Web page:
By Hillel Aron
By Joseph Tsidulko
By Patrick Range McDonald
By David Futch
By Hillel Aron
By Dennis Romero
By Jill Stewart
By Dennis Romero
WHERE IS THE HOLLYWOOD OUTRAGE? Where is the industrywide condemnation? No, I’m not talking about Mel Gibson’s drunken anti-Semitic slurs. I’m talking about the Lionsgate scandal. Its ads for its slasher flick opening this weekend set a new low by boasting — yes, boasting — about how this movie is way more disgusting than anything the studio has previously brought to the big screen. “People are concerned that the amount of blood and gore in horror films goes too far,” the deep-voiced announcer intones, barely heard above the barrage of shrieks and moans. “On August 4, the studio that brought you Saw and Hostel goes over the edge. The Descent, rated R.”
Instead, the movie biz is consumed by the scandal of a dwarfish über-Catholic bigot with a fondness for blonde fans. Why, I haven’t witnessed so many power players this quick to kick a confessed alcoholic when he’s down and out. A guy who relapsed and drove near 90 miles an hour because he felt suicidal and wanted to wrap himself around a telephone pole (or so one of his intimates spun it to me), and who, when a Sheriff’s deputy put an end to his death wish, said venomous stuff he’s copped to and apologized for, since, well, never.
Hop on the bandwagon, Hollywood. The queue to put your name to your demonstrations of heartfelt sanctimoniousness forms here. You may even get a prominent Los Angeles Times columnist to declare you his hero. Oh, there’s just one thing before you sign up to speak out: Just make sure you’re not a fucking hypocrite. Don’t malign Mel if you, too, have had a booze or drug (or double) addiction and were ever sorry for things you said under the influence. Don’t give Gibson grief if you or your company were trying to sign him as a client or do business with his company even after you declared his The Passion of the Christ symptomatic of anti-Semitic spirit, and then thought better of it when the pic made gobs of global money and it became clear you needed his genius to tap into that lucrative spirituality market heretofore ignored by Hollywood. Don’t hot-button him if you or your company ever did business with avowed anti-Semites or boycotters of Israel. Don’t trash Gibson if your own house is even a little bit stinky.
Yes, I’m sickened by what Mel said about Jews, and not just because I’m Jewish. No one explained why better than the Simon Wiesenthal Center’s dean and founder, Rabbi Marvin Hier, when he told me in an interview this week from Israel, where he was handing out funds for aid and shelter to Israelis, including Israeli Arabs: “Look, the issue with Mel Gibson is very simple. Mel Gibson is driving under intoxication. There are no Jews in sight. He can blame his car, he can blame his liquor, and he can blame the sheriff. But he can’t blame any Jews, because there are none around. That’s precisely who he blames. Yet that’s the problem. That shows he has a problem with Jews. And there’s an old Yiddish saying, which loses a lot in translation, ‘What someone drunk has on his tongue comes from his conscience when he is not drunk.’ ”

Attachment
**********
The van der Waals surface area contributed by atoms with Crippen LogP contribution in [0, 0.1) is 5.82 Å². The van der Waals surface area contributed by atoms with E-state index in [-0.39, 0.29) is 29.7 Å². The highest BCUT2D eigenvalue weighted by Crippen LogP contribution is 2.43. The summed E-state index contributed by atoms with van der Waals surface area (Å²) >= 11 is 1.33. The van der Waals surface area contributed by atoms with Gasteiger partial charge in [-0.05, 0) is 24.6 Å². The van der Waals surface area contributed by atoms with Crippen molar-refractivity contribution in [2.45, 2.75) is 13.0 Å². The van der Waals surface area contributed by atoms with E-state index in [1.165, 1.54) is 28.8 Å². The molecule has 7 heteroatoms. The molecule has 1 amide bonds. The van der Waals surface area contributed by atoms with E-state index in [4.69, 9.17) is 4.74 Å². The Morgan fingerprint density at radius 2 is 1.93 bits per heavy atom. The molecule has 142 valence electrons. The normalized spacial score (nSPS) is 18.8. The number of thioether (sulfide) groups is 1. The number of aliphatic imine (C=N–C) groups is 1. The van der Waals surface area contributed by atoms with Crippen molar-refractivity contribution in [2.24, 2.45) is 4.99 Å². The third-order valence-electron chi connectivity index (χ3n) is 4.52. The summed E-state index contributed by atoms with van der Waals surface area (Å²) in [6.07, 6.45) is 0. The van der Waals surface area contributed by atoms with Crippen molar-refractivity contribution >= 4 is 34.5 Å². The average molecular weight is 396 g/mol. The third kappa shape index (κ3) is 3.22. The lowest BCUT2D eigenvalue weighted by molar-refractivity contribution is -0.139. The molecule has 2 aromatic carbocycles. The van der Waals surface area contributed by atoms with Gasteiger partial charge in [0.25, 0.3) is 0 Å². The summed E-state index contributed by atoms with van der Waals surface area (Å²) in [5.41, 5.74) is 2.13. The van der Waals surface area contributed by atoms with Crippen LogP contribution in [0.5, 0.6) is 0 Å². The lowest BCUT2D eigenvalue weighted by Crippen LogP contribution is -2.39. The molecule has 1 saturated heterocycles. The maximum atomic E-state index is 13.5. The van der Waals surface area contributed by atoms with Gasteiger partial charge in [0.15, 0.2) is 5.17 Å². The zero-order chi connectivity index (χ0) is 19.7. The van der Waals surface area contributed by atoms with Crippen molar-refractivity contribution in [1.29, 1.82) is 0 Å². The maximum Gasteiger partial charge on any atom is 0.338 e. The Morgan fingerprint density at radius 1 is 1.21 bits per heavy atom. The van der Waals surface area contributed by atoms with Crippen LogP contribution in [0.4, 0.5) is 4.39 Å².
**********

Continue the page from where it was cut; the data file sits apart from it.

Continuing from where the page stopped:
BUT GIBSON WAS A SPECIAL CASE in Hollywood’s eyes. Oh, not because of envy of his $850 million net worth, or his Oscars, or his successful production company that is free from the dictatorial financing, producing and distributing of those monopolies known as studios and that is as close to being a studio, complete with film library, as any actor/director/producer hyphenate enjoys. Rather, after Mel’s DUI arrest and the Internet seepage of his anti-Semitic barrage, Industry power players speaking anonymously began condemning Gibson as “the apple that doesn’t fall far from the tree,” the spitting image of his father, Hutton Gibson, a famous anti-Semite and Holocaust denier.
As the days progressed and the scandal unfolded, Hollywood VIPs became emboldened with their “j’accuse” finger-pointing. Yes, those who put their names out there should be applauded. But let’s get past their bravery and look at their bullshit. Some declared that Gibson’s transgressions were so awful he should be shunned by show biz, he and his company blacklisted, his projects dropped or declared off-limits. Which is why I must ask, Who among Hollywood isn’t flawed? Haven’t this industry’s constant calls for artistic freedom also meant separating talent’s failure as human beings from their success as creators of art? And why are Gibson’s anti-Semitic drunken statements more horrific than all the other host of sins that Hollywood denizens commit on an almost daily basis?
Sex and drug scandals, misogyny toward women, intolerance toward gays, prejudice against racial and ethnic groups other than Jews, celebration of violence, abuse of underlings, and on and on: All are part and parcel of the business of entertainment, where pricks get ahead precisely because of their abominable behavior. This is a town that has no notion of personal responsibility, much less corporate responsibility.